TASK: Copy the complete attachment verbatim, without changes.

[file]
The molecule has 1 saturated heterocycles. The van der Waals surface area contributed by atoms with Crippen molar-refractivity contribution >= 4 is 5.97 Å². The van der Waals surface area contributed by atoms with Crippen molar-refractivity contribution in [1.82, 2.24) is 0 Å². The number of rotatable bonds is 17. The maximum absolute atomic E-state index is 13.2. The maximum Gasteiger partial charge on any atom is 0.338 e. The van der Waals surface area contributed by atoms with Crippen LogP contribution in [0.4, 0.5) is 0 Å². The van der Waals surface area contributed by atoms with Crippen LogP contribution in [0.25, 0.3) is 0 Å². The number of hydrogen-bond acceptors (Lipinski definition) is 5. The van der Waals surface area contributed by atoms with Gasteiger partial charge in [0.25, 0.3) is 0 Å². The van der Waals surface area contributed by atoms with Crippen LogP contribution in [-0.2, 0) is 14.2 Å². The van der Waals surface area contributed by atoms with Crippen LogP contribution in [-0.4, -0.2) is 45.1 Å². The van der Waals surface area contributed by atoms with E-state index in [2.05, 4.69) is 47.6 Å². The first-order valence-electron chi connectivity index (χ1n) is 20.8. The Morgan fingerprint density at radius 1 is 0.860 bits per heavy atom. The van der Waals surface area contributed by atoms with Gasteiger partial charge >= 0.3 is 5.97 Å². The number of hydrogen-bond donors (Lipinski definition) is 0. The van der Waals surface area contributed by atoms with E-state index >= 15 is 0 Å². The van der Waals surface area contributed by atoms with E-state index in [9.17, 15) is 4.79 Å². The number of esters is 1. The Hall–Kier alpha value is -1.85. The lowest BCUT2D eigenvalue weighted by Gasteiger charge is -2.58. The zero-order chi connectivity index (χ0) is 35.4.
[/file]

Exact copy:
The molecule has 1 saturated heterocycles. The van der Waals surface area contributed by atoms with Crippen molar-refractivity contribution >= 4 is 5.97 Å². The van der Waals surface area contributed by atoms with Crippen molar-refractivity contribution in [1.82, 2.24) is 0 Å². The number of rotatable bonds is 17. The maximum absolute atomic E-state index is 13.2. The maximum Gasteiger partial charge on any atom is 0.338 e. The van der Waals surface area contributed by atoms with Crippen LogP contribution in [0.4, 0.5) is 0 Å². The van der Waals surface area contributed by atoms with Crippen LogP contribution in [0.25, 0.3) is 0 Å². The number of hydrogen-bond acceptors (Lipinski definition) is 5. The van der Waals surface area contributed by atoms with Gasteiger partial charge in [0.25, 0.3) is 0 Å². The van der Waals surface area contributed by atoms with Crippen LogP contribution in [-0.2, 0) is 14.2 Å². The van der Waals surface area contributed by atoms with Crippen LogP contribution in [-0.4, -0.2) is 45.1 Å². The van der Waals surface area contributed by atoms with E-state index in [2.05, 4.69) is 47.6 Å². The first-order valence-electron chi connectivity index (χ1n) is 20.8. The Morgan fingerprint density at radius 1 is 0.860 bits per heavy atom. The van der Waals surface area contributed by atoms with Gasteiger partial charge >= 0.3 is 5.97 Å². The number of hydrogen-bond donors (Lipinski definition) is 0. The van der Waals surface area contributed by atoms with E-state index >= 15 is 0 Å². The van der Waals surface area contributed by atoms with E-state index in [9.17, 15) is 4.79 Å². The number of esters is 1. The Hall–Kier alpha value is -1.85. The lowest BCUT2D eigenvalue weighted by Gasteiger charge is -2.58. The zero-order chi connectivity index (χ0) is 35.4.